Ballistics expert Debra Gillis testifies Tuesday in Fairbanks Superior Court at the murder and rape trial of Steven H. Downs of Auburn. Used with permission by Fairbanks Superior Court

A ballistics expert said Tuesday that a revolver seized from an Auburn, Maine, man’s home — as well as millions of other guns — could have fired the bullet that killed a native Alaska woman 29 years ago in Fairbanks.

Debra Gillis, a forensic scientist at the Alaska Crime Lab, testified in Fairbanks Superior Court that a Harrington and Richardson .22-caliber, nine-shot pistol Maine State Police found during a search of the home of 47-year-old Steven H. Downs had the same characteristics of a slug recovered from the head of the woman Downs is charged with killing and raping.

Sophie Sergie, 20, of Pitkas Point, Alaska, was found dead in the second-floor bathroom of Bartlett Hall at University of Alaska at Fairbanks on April 26, 1993.

Investigators said Sergie was shot in the back of the head with a .22-caliber gun and stabbed in the cheek and eye.

The medical examiner concluded the cause of death was the bullet fired into her head, which penetrated her skull and exited over her left eye, lodging just under the skin.

Police said Sergie was last seen alive when she left a friend’s dorm room on the second floor of Bartlett Hall to smoke a cigarette on the night of April 25, 1993. Custodial staff found her body in a women’s bathroom on the second floor the next afternoon.


Steven H. Downs appears in Androscoggin County Superior Court in Auburn in March 2019 for an extradition hearing. He is on trial in Fairbanks, Alaska, for the 1993 murder of an Alaska woman. Russ Dillingham/Sun Journal file

Downs lived in the dormitory one floor above the bathroom during his freshman year.

Downs was arrested in February 2019 after his DNA was linked in 2018 to evidence found at the crime scene through a random hit after Downs’ aunt submitted her DNA to a genealogy website.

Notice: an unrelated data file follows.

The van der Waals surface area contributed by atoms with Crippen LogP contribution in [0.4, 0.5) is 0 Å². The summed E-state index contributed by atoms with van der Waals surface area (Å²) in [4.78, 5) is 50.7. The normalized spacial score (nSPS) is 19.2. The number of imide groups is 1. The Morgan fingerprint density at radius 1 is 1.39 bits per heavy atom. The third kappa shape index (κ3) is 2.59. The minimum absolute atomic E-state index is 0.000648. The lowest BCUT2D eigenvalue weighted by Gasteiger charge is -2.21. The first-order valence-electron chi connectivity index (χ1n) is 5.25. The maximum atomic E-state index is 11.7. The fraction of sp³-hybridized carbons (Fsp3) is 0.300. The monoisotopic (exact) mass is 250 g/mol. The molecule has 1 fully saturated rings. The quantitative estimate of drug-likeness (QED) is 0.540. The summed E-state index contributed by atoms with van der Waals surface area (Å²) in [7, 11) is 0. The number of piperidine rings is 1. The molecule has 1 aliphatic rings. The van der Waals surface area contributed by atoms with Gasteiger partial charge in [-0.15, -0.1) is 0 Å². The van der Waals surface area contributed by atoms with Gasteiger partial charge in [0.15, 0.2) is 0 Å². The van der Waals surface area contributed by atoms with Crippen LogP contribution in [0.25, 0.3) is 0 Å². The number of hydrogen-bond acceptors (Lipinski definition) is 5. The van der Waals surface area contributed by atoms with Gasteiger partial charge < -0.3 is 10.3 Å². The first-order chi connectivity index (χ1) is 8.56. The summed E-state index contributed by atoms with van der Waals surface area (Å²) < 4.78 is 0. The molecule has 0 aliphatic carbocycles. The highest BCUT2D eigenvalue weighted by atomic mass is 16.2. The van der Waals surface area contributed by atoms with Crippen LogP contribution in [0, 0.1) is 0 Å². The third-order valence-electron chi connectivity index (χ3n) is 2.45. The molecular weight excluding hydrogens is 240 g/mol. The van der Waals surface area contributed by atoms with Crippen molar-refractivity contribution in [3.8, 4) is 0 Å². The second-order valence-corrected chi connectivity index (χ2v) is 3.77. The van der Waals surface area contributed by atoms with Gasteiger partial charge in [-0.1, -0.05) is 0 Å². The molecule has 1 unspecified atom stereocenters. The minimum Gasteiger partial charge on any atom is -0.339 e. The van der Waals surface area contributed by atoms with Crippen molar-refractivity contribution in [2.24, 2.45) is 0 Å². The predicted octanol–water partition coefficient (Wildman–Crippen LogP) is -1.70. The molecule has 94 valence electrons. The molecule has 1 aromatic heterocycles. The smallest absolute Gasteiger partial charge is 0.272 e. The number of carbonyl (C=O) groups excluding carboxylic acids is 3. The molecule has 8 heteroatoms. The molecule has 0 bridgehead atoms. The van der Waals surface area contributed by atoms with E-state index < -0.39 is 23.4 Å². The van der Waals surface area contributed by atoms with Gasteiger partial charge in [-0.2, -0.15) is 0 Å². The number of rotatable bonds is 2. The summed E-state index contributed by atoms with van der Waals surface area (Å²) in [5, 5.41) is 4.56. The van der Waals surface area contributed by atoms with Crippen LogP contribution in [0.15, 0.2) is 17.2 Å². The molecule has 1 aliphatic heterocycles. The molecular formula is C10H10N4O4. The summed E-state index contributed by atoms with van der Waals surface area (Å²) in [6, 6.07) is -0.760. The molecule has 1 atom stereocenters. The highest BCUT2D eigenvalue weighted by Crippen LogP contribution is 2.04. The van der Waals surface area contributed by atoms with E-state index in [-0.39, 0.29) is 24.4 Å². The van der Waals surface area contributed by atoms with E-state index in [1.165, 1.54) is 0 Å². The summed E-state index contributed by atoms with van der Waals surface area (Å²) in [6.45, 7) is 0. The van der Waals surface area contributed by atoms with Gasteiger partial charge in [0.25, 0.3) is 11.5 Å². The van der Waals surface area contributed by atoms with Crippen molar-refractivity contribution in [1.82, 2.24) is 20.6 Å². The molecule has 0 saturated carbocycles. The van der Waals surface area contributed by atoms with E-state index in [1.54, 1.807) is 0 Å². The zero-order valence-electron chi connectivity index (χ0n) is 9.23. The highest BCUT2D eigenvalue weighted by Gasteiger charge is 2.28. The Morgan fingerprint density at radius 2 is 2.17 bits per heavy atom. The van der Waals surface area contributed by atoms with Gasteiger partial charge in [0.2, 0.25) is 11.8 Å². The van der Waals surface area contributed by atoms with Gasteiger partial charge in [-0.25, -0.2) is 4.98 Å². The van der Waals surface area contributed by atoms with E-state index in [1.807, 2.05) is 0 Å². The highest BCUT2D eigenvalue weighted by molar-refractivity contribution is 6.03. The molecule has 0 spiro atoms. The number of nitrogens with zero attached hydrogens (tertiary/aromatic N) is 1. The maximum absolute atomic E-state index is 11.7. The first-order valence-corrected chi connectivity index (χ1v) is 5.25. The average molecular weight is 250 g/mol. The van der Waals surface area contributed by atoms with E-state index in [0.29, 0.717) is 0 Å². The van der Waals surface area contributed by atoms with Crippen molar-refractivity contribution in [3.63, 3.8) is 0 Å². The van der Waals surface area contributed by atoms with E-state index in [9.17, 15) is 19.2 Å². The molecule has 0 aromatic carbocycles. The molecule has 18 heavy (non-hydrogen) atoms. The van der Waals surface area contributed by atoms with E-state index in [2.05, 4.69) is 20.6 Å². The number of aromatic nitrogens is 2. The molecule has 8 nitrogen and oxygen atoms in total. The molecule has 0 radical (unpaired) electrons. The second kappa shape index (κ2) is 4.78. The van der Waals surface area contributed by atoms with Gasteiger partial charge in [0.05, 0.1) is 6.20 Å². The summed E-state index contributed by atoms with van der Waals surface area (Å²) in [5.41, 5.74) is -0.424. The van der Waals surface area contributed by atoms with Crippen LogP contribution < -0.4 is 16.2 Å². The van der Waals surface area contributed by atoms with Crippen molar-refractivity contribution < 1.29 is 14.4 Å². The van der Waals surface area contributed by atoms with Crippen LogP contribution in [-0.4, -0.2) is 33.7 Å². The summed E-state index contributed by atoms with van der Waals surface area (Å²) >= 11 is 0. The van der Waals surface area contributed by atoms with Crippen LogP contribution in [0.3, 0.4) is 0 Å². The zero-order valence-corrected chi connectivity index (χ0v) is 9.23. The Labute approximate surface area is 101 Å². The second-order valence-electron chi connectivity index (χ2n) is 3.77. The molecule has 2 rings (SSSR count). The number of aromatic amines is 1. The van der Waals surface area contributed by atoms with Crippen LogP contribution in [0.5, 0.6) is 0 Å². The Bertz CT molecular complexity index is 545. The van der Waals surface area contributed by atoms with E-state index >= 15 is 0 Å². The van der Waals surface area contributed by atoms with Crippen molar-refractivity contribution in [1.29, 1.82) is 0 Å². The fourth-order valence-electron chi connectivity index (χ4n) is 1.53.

Under cross-examination Tuesday by defense attorney Jesse James Ian Archer, Gillis said Downs’ gun was one of possibly tens of millions of guns that could have fired the bullet recovered from Sergie.

Gillis also said that the .22-caliber bullet was so “extensively damaged,” that there’s a possibility it might not have the same characteristics as Downs’ gun and, if that’s true, his gun could not have fired the fatal bullet.

She said she couldn’t identify a specific gun that fired the bullet because of the damage the slug sustained when it hit nose-first into a hard surface.

A forensic specialist testified Tuesday that fingerprint and palm prints recovered from the bathtub area where Sergie was found didn’t match those of Downs, nor did they match those of Nicholas Dazer, Downs’ roommate at the school at that time whom the defense has named as an alternative suspect.

Prosecutors are nearing the end of their witness list of Downs’ trial, which could go to the jury by the end of this week, Judge Thomas Temple said Tuesday.

A police interview of Downs is expected to be played for the jury Wednesday.

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